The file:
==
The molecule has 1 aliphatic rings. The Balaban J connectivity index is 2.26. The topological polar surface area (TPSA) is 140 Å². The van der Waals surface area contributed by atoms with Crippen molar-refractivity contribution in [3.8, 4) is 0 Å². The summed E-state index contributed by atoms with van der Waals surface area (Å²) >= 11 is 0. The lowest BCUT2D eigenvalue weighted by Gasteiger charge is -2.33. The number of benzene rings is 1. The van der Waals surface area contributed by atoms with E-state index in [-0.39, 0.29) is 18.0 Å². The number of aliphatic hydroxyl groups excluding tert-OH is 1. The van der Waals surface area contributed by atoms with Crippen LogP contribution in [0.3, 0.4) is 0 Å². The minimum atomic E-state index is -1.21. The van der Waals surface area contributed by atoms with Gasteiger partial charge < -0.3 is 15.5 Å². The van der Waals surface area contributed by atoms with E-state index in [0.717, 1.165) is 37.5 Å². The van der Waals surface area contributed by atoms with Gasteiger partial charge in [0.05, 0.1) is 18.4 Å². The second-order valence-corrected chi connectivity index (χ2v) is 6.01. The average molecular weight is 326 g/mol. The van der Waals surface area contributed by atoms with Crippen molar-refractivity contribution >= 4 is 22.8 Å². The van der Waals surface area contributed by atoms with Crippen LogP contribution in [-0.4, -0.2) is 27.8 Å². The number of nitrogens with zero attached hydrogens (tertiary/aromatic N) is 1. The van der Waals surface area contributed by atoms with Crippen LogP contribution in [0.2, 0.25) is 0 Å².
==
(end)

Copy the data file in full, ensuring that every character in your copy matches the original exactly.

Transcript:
The molecule has 1 aliphatic rings. The Balaban J connectivity index is 2.26. The topological polar surface area (TPSA) is 140 Å². The van der Waals surface area contributed by atoms with Crippen molar-refractivity contribution in [3.8, 4) is 0 Å². The summed E-state index contributed by atoms with van der Waals surface area (Å²) >= 11 is 0. The lowest BCUT2D eigenvalue weighted by Gasteiger charge is -2.33. The number of benzene rings is 1. The van der Waals surface area contributed by atoms with E-state index in [-0.39, 0.29) is 18.0 Å². The number of aliphatic hydroxyl groups excluding tert-OH is 1. The van der Waals surface area contributed by atoms with Crippen LogP contribution in [0.3, 0.4) is 0 Å². The minimum atomic E-state index is -1.21. The van der Waals surface area contributed by atoms with Gasteiger partial charge < -0.3 is 15.5 Å². The van der Waals surface area contributed by atoms with E-state index in [0.717, 1.165) is 37.5 Å². The van der Waals surface area contributed by atoms with Gasteiger partial charge in [0.05, 0.1) is 18.4 Å². The second-order valence-corrected chi connectivity index (χ2v) is 6.01. The average molecular weight is 326 g/mol. The van der Waals surface area contributed by atoms with Crippen molar-refractivity contribution >= 4 is 22.8 Å². The van der Waals surface area contributed by atoms with Crippen LogP contribution in [-0.4, -0.2) is 27.8 Å². The number of nitrogens with zero attached hydrogens (tertiary/aromatic N) is 1. The van der Waals surface area contributed by atoms with Crippen LogP contribution in [0.2, 0.25) is 0 Å².